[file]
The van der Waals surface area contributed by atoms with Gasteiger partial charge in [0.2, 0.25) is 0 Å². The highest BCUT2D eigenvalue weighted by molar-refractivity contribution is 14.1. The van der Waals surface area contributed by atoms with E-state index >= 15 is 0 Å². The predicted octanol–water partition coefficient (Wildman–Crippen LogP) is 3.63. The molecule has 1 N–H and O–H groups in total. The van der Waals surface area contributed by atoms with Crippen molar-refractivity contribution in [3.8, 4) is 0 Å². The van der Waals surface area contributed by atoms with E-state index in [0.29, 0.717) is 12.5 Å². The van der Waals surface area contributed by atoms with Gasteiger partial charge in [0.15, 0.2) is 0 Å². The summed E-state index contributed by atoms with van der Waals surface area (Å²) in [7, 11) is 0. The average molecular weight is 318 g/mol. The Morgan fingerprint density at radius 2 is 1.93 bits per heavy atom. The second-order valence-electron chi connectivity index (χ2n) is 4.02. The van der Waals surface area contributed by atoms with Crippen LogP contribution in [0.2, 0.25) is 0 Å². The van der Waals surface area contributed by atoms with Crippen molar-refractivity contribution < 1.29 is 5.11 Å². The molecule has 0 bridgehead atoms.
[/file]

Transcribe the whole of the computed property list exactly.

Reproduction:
The van der Waals surface area contributed by atoms with Gasteiger partial charge in [0.2, 0.25) is 0 Å². The highest BCUT2D eigenvalue weighted by molar-refractivity contribution is 14.1. The van der Waals surface area contributed by atoms with E-state index >= 15 is 0 Å². The predicted octanol–water partition coefficient (Wildman–Crippen LogP) is 3.63. The molecule has 1 N–H and O–H groups in total. The van der Waals surface area contributed by atoms with Crippen molar-refractivity contribution in [3.8, 4) is 0 Å². The van der Waals surface area contributed by atoms with E-state index in [0.29, 0.717) is 12.5 Å². The van der Waals surface area contributed by atoms with Gasteiger partial charge in [0.15, 0.2) is 0 Å². The summed E-state index contributed by atoms with van der Waals surface area (Å²) in [7, 11) is 0. The average molecular weight is 318 g/mol. The Morgan fingerprint density at radius 2 is 1.93 bits per heavy atom. The second-order valence-electron chi connectivity index (χ2n) is 4.02. The van der Waals surface area contributed by atoms with Crippen LogP contribution in [0.2, 0.25) is 0 Å². The van der Waals surface area contributed by atoms with Crippen molar-refractivity contribution < 1.29 is 5.11 Å². The molecule has 0 bridgehead atoms.